More than any other ‘Northern’ country, the United States is distinctive in the degree to which its social, economic, and cultural development has been entwined with the global South from the beginning: and we cannot adequately understand the state of crime and punishment in the US without taking that uniquely ‘Southern’ history into account. In this paper, I sketch some of the dimensions of one crucial reflection of that Southern legacy: the extraordinary racial disparities in the experience of violent death between African-Americans and Whites. These disparities contribute substantially to radically different patterns of life and death between the races, and constitute a genuine social and public health emergency. But their structural roots remain largely unaddressed; and in some respects, the prospects for seriously confronting these fundamental inequalities may be receding.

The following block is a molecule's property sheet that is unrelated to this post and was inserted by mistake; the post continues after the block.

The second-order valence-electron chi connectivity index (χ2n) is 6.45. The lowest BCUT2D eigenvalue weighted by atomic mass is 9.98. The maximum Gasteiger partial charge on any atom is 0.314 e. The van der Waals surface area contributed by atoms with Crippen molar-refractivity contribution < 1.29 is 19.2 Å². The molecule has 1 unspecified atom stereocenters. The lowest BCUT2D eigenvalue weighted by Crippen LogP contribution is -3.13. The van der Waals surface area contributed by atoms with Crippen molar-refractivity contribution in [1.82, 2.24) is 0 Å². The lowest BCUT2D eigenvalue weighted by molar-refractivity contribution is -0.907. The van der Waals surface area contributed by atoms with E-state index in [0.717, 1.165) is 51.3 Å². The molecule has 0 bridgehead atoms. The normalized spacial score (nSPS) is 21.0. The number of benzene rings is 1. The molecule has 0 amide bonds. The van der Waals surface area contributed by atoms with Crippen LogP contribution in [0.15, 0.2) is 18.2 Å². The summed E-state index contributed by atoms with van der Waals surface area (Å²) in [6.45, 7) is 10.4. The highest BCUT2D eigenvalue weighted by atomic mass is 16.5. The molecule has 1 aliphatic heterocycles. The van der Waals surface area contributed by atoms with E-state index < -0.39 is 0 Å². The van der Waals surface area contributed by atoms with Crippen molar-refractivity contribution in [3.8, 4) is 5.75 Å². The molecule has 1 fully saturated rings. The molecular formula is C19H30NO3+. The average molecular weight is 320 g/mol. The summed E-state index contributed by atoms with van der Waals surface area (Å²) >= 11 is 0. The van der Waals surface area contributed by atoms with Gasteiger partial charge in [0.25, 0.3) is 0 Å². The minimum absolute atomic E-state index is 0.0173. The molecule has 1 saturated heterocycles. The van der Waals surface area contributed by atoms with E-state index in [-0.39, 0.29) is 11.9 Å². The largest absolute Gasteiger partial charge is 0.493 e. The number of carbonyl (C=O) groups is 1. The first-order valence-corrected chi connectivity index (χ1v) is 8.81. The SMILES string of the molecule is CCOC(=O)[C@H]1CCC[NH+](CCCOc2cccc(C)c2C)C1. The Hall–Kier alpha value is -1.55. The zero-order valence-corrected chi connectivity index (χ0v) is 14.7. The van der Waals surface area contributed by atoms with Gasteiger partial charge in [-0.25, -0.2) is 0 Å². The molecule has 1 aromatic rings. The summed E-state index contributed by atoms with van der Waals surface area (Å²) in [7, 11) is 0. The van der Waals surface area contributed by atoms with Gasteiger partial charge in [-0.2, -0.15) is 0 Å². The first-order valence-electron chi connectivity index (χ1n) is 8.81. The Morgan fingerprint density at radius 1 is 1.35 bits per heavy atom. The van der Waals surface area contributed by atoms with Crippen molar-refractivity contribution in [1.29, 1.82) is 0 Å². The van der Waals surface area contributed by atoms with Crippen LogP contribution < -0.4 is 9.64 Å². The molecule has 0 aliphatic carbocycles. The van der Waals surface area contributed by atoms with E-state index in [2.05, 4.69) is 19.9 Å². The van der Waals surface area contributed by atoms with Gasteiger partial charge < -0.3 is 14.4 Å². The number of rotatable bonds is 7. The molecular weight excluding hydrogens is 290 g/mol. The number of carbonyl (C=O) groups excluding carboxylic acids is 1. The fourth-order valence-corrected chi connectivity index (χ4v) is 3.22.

Confronting the North’s South: On Race and Violence in the United States
Pages:23 to 34
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